In September 1865, Patrick Byrne sold subdivision 3 of suburban portion 179 [19.4 perches] to Thomas McWhinney [sometimes McWhinny or McWhinnie] of Brisbane, for the sum of £63. This is the site of the present brick cottage. It is not known if a house was extant on the land at the time of sale, but the price suggests not.

In April 1866 McWhinney took out a mortgage of £25 on his Birley Street property from the Queensland Building Society No.2, of which he was a member. The timing, within a year of acquiring the land, suggests that the mortgage was used to help finance construction of the brick cottage. McWhinney was occupying the land in October 1872, when he applied to bring his property under the provisions of the Real Property Act of 1861, and is listed in the 1874 Post Office Directory as resident in Birley Street.

McWhinney and his wife Isabella Todd and family had arrived in New South Wales by 1858, and moved to Brisbane in the early 1860s, where Thomas, who was a plasterer by trade, gained employment with James Campbell. He worked for Campbell for 26 years until his retirement c1888, for most of that time as a foreman, supervising the plastering and designing the mouldings for most of the principal construction work undertaken by Campbell during that period.

The cottage at 59 Birley Street is constructed in Flemish bond brick-on-edge ['rat-trap' bond], a form of construction used in other Spring Hill buildings of the 1860s and 1870s [such as Moody's Cottages in Rogers Street (600314, 601065)]. It was a faster and cheaper form of construction, usually restricted to working class homes and small workshops and stores. At 59 Birley Street the exterior brick work was finished with tuckpointing and the internal fireplace was plastered, which may be explained by the connection with McWhinney.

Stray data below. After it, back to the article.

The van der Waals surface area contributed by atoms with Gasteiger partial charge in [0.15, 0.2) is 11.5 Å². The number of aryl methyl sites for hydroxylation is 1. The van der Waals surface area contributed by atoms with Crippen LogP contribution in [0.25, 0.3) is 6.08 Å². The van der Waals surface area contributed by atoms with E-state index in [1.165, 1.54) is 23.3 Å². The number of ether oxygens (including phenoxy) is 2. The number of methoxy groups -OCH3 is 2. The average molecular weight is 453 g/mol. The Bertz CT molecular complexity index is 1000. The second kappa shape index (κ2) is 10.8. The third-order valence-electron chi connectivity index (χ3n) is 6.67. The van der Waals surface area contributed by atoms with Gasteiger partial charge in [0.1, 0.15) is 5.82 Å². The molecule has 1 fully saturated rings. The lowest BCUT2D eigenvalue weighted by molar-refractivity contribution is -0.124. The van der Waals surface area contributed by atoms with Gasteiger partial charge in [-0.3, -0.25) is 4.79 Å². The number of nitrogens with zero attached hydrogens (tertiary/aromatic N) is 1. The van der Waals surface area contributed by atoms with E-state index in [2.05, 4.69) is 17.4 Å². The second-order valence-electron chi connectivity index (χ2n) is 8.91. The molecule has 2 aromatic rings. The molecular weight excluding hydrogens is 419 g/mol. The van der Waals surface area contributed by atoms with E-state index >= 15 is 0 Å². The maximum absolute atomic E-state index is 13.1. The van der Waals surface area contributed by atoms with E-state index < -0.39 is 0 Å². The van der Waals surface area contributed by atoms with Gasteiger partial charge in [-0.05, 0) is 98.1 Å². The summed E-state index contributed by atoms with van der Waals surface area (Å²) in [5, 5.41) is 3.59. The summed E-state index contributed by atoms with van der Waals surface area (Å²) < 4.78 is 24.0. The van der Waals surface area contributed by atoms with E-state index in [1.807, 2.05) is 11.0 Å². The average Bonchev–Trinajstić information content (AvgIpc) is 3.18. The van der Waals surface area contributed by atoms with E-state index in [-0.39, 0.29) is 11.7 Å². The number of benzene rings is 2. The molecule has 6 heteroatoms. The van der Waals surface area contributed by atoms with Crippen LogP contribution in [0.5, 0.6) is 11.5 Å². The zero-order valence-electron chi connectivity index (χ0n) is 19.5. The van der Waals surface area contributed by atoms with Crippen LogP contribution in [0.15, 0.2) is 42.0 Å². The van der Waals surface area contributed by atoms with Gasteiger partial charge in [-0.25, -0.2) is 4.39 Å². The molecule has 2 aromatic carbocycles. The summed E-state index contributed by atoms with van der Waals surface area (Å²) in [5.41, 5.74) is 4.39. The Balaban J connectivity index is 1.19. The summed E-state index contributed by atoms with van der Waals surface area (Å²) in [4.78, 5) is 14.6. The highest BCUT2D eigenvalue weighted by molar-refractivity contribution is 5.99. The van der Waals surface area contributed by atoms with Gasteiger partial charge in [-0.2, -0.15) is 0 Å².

By 1883 the McWhinneys had left Birley Street and had moved to Arthur Street in Fortitude Valley by 1885, but McWhinney retained his Birley Street land, likely renting out the brick cottage. In 1885, McWhinney also gained title the adjacent subdivision 6 on the northern side of his Birley Street allotment. In the 1880s there were only four or five houses along this side of Birley Street [which did not extend past Lilley Street at that stage], and it is possible [but not confirmed] that in the late 1880s, 59 Birley Street was known as Jireh Cottage, occupied by compositor Thomas Wright. In May 1894, title to subdivisions 3 and 6 was transferred to Mary Ann McWhinney of Brisbane, spinster, and in August 1896 Thomas McWhinney, aged nearly 77, died.

In the mid-1890s Birley Street was extended through to Wickham Terrace and in May 1900 subdivisions 3 and 6 of suburban portion 179 were transferred from Mary Ann McWhinney to Richard Gailey, the well-known Brisbane architect, who is appears to have developed these two blocks with the construction of four timber houses for rental purposes. The existing houses on this land, one of which is now connected via an enclosed verandah to the front of the brick cottage at 59 Birley Street, appear to date from this period.

By 1913, 59 Birley Street was occupied by Mrs Jane Collins. A Brisbane City Council Water Supply and Sewerage Detail Plan dated 1914 indicates a structure at 59 Birley Street which correlates with the present c1900 timber house attached to the brick cottage at the rear.

In June 1916, title to subdivisions 3 and 6 of suburban portion 179 was transferred from Richard Gailey to his daughter, Evadne Jane Gailey of Brisbane. The houses on these blocks remained rental properties, 59 Birley Street attracting mainly widows. In 1952 both subdivisions passed to Alfred Roberts, and following his death in 1979, was sold in 1983 to the Queensland Master Builders Association (Union of Employers), who have retained them since as rental properties.


59 Birley Street is located on the western side of Birley Street, about two-thirds of the way down toward the hollow which runs between Leichhardt Street and Wickham Terrace [Hanly's Hollow].

It contains two principal structures: a c1900 high-set timber residence at the front of the block, attached via an enclosed c1900 timber verandah to a c1860s brick cottage at the rear.